What Mormons are like. . .

Jack inspired me to get off my butt and write some jokes about what Mormons are like:

Like Punks, Mormons are  lower-class people that don’t want to conform to traditions.

Like Rastafarians, Mormons are lower-class people that use religion as a way to get higher in life.

Like Catholics, Mormons are lower-class people that respect priesthood authority.

Like charismatics, Mormons are lower-class people that are not ashamed of whatever comes out of their mouths when they are feeling the spirit.

Like Democrats, Mormons are lower-class people that think that one can win in the world through will and intelligence.

Like Republicans, Mormons are lower-class people that think that charisma is more imporant than coherance.

Like Americans, Mormons are lower-class people that think that their holy documents are somehow superior to everything ever written.

Like Hindus, Mormons are lower-class people who believe that their pathetic lives fit in with some cosmic order of things.

Lke Muslims, Mormons are people who swear by prophets.

Like the Insane Clown Posse, Mormons are chaotically creative lower-class people who believe in God.

Like New Agers, Mormons are people who think they they are in constantly in touch with extra-terrestrials.

Like wrestlers, Mormons are lower-class people who torture themselves for an imagined glory only they can understand.

Like Christians, Mormons are lower-class people that condemn themselves under the law.

Like ranchers, Mormons are lower-class people who spend their time herding livestock stamped with their own brand.

Like police officers, Mormon are lower-class people who think that special rules apply to them because they enforce the law.

Like soldiers, Mormons are lower-class believe you receive more glory if you die in the line of duty.

 

 

Making peace between Joseph Smith and Saint Paul

I came to the conclusion years ago that the difference between Mormons and Evangelicals was the difference between taking Paul’s philosophy and taking Joseph Smith’s seriously. If the LDS Church wants to be what it claims to be, I think it behooves them to think though and reconcile these differences in a way to keep the theology of both men intact, even if they have to be viewed within different metaphysical paradigms. My view currently is that the failure to reconcile these differences without discrediting what Paul said is a grave mistake. I think that the historical antagonism between the LDS and Paul’s theology has been as unhelpful as the LDS policy of denying the priesthood to people of African descent.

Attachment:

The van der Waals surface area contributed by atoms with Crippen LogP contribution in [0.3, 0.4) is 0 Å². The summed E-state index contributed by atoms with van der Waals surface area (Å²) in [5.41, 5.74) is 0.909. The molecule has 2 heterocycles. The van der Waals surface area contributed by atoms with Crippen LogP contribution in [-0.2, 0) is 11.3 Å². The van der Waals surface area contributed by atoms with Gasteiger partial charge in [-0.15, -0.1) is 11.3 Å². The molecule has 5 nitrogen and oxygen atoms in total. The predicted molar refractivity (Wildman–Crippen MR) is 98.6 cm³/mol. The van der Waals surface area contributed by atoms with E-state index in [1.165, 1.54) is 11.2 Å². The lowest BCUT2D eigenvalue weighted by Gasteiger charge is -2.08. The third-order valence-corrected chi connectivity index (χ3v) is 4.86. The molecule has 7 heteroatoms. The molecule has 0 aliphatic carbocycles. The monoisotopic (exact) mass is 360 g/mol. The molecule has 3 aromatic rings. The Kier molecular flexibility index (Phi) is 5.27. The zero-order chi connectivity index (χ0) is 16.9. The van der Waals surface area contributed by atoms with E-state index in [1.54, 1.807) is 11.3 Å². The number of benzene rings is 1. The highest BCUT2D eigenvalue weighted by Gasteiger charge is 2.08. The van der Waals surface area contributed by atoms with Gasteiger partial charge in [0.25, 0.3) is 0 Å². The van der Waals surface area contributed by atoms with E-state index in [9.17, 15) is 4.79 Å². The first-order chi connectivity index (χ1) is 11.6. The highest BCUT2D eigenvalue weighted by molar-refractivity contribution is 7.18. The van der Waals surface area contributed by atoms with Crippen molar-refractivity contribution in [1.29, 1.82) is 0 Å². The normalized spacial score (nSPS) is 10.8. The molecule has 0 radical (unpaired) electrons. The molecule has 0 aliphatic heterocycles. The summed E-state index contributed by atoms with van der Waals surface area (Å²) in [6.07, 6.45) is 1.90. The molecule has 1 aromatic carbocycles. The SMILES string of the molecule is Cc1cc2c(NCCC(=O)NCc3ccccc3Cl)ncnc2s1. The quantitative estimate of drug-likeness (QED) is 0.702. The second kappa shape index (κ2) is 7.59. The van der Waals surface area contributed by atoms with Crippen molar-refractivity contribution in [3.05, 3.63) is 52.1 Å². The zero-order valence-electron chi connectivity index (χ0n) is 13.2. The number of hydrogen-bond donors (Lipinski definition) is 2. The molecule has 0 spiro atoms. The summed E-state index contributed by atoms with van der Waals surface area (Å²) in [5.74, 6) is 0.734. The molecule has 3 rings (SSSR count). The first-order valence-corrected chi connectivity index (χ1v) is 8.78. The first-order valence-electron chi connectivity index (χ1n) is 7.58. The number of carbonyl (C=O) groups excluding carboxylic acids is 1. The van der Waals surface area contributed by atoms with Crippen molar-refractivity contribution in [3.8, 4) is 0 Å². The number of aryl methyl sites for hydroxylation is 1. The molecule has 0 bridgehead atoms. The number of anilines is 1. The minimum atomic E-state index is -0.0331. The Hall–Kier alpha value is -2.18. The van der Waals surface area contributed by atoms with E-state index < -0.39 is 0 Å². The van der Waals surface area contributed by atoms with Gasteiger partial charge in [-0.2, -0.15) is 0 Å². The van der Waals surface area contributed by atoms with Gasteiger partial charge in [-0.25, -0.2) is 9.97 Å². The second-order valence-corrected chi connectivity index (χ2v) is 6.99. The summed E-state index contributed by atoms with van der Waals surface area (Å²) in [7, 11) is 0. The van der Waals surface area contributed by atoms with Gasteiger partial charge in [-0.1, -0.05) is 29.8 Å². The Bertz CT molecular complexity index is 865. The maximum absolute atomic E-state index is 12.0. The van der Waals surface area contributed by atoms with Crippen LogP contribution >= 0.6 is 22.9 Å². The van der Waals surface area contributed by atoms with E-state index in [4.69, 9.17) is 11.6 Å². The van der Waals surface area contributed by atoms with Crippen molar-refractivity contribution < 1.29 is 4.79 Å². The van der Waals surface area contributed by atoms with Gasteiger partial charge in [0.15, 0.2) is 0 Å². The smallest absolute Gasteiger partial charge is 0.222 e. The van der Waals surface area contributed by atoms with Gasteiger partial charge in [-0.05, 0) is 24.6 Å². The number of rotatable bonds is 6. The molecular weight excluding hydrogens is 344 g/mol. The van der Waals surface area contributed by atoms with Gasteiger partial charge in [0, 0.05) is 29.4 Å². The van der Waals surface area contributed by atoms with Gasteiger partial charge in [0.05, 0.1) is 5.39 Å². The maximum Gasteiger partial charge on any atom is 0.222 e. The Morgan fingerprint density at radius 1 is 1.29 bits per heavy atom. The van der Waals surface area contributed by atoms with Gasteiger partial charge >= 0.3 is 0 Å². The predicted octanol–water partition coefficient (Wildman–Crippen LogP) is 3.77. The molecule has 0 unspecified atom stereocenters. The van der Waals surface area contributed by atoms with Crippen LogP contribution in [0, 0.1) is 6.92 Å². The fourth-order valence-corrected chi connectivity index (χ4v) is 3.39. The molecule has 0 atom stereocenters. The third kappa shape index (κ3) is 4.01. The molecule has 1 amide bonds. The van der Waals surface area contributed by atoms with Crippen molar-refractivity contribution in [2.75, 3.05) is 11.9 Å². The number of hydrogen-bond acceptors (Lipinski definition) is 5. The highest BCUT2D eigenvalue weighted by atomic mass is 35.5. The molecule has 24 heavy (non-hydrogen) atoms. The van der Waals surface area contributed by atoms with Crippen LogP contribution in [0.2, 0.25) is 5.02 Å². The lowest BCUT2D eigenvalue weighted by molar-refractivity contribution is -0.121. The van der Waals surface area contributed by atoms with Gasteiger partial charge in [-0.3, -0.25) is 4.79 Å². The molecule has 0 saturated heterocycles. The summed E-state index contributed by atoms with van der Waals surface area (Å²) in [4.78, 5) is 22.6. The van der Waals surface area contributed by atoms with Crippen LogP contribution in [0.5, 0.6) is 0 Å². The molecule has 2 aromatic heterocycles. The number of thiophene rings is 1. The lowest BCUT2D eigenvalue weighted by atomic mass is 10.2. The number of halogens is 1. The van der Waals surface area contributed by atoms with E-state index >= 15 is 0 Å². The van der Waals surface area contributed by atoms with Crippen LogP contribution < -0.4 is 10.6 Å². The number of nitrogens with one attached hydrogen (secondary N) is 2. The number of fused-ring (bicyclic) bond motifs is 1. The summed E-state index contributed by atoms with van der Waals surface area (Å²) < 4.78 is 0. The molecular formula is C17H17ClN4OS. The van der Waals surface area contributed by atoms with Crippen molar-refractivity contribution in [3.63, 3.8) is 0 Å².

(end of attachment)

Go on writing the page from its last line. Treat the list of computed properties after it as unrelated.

In my mind, Paul and Joseph Smith are very similar figures. Both assumed authority within their Christian communities because of supernatural experiences with Christ, and claims that they spoke and wrote under the authority of the Holy Spirit.  Both were religious geniuses, able to bring the patterns of ancient scripture to spectacular effect in promoting their new worldviews.  They both claimed to bring to light hidden knowledge from God that was hidden in the past due to false traditions perpetuated by the hard-headed, and hard-hearted.  Both claimed to speak the true Gospel of Jesus Christ.

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A meditation on religious conflict

[This is a prose poem that came out after I finished up writing brief about a particularly gnarly run in with original sin and the law that punishes it. Enjoy!]

“Religious War has signified the greatest advance of the masses so far, for it proves that the masses have begun to treat concepts with respect.  Religious War start only after more refined quarrels between sects have refined reason in general to the point where even the mob becomes subtle and takes trifles seriously and actually considers it possible that the “eternal salvation of the soul” might depend on small differences between concepts.” – F. Nietzsche

“But if all religious teachers were honest enough to renounce their pretensions to godliness when their ignorance of the knowledge of God is made manifest, they will all be as badly off as I am, at any rate; and you might just as well take the lives of other false teachers as that of mine. If any man is authorized to take away my life because he thinks and says I am a false teacher, then, upon the same principle, we should be justified in taking away the life of every false teacher, and where would be the end of blood? And who would not be the sufferer?” – J. Smith

Science tells us that our universe began as a single point, and that human beings are super-developed animals with incredible imaginations that in their limitless symbolizing and shaping of the world with their art spawned religion, civilization, and consciousness of our unfathomable beginning and becoming.

The orthodox catholic tells us that God is the unknowable Father that is the source of this point, but that he is nothing within it, that God is the substance of the man Jesus the Christ that became part of the created world, and the substance of the Holy Spirit that fills creation and the strange human souls that take on the the image of this substance but are condemned to be separated from it.